Social media can save our democracy
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Social media can save our democracy

Nothing has quite captured the trigger-happy political energy of the 2020’s like social media. But it also has the incredible potential to bolster civic engagement. In the age of apathy, we need all the help we can get.

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This is a response to How Social Media is Changing Politics.

We’ve all seen the posts.

Bright, flashy and attention grabbing, Instagram infographics dominate the social media political scene. Catchy one liners turn into conspicuous campaigns, and soon enough everyone you follow is reposting the same content as feeds overflow with the cookie-cutter slogans.

Now, it’s easy to pinpoint the shortcomings of this mass proliferation. Misinformation is spreading like wildfire across TikTok, Twitter and Instagram. In its worst forms, it is deliberately snowballed by outside entities aiming to undermine trust in elections, with recent examples including the United States midterms and Brazil’s presidential election. No less sinister are the echo chambers that algorithms create for social media audiences, suppressing different viewpoints in the process.

However, bemoaning the alleged destruction of respectable political discourse on social media platforms is far from productive. In fact, social media platforms have already catalyzed incredibly positive change in the way we discuss politics and whom we include in democratic processes.

Democratizing politics

For too long, politics has been a rich man’s game, a conversation reserved for the elites. But social media has opened the floodgates by letting every user have a voice.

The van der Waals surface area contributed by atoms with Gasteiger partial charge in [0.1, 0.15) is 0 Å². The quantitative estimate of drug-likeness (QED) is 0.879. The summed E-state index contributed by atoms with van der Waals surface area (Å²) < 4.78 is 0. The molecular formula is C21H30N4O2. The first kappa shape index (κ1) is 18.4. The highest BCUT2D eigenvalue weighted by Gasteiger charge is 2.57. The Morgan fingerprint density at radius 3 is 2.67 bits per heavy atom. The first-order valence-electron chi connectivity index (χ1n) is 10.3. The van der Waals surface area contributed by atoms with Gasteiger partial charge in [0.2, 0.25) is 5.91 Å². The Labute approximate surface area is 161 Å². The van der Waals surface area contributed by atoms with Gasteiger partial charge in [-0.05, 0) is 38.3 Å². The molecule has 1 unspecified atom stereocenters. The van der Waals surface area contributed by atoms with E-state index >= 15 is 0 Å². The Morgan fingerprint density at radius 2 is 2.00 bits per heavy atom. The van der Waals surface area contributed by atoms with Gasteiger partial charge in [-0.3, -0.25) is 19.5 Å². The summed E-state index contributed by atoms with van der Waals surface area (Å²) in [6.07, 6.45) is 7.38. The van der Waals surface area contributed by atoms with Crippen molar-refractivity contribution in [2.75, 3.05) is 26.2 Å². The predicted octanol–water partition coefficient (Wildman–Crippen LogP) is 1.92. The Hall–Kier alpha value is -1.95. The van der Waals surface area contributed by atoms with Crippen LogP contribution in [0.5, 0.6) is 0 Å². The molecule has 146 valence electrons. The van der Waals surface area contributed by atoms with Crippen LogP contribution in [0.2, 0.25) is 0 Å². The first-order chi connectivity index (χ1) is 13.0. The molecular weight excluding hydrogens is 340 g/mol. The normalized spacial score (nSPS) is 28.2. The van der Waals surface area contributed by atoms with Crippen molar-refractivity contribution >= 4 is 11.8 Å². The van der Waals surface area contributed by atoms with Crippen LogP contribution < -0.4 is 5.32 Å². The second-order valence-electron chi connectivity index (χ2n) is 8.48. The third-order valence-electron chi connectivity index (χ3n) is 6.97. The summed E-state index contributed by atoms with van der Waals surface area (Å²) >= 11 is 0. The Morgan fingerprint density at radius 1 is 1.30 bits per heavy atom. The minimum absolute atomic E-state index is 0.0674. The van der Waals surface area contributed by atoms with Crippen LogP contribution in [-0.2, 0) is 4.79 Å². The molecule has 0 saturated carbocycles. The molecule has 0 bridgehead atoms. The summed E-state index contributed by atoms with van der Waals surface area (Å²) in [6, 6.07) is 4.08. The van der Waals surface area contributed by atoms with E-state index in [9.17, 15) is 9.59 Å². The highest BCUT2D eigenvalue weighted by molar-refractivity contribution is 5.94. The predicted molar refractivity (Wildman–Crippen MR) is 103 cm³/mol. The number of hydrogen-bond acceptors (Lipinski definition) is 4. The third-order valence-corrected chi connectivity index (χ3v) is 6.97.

We especially see an encouraging upward trend in political participation from young people as a result. According to a 2020 Tufts University study, over 60% of young people feel that creating social media content “helped them feel more informed, represented, and heard”. Another study found that youth online activism translated directly to offline activism, refuting previous critiques that social media only promotes performative “slacktivism”.

What’s particularly cheering is that young people who otherwise wouldn’t be engaged by traditional media outlets are finding their voices on social media. Due to how easy political content is to navigate and consume on these apps, they are able to attract and mobilize bigger audiences. With young people driving turnout in the recent midterms, they are a demographic that we cannot afford to ignore.

Reducing entry barriers to getting elected

With growing resentment toward out-of-touch politicians in Washington, people are eager to usher in fresh and diverse perspectives into office. Social media gives up-and-coming candidates a free platform to disseminate campaign information, lowering previously high barriers of entry into the political scene. This helps our democracy stay vibrant and plural, so voters can race to the polls to cast a ballot for candidates they are actually enthusiastic about.

Younger and more politically progressive candidates benefit from this increased engagement, with more Gen Z candidates running for local and state offices and even winning seats in Congress. Without social media, this unprecedented tide of young Congress hopefuls would never be possible.

American politics is convoluted, and oftentimes social media can exacerbate its existing issues. However, in a fraught time that’s critical to the survival of democracy, social media has shown its potential to drive civic participation and make politics more inclusive. If repetitive, neon-colored infographics and 90 second reels are what it takes to overcome apathy and engage more people in political conversations, then bring them on.

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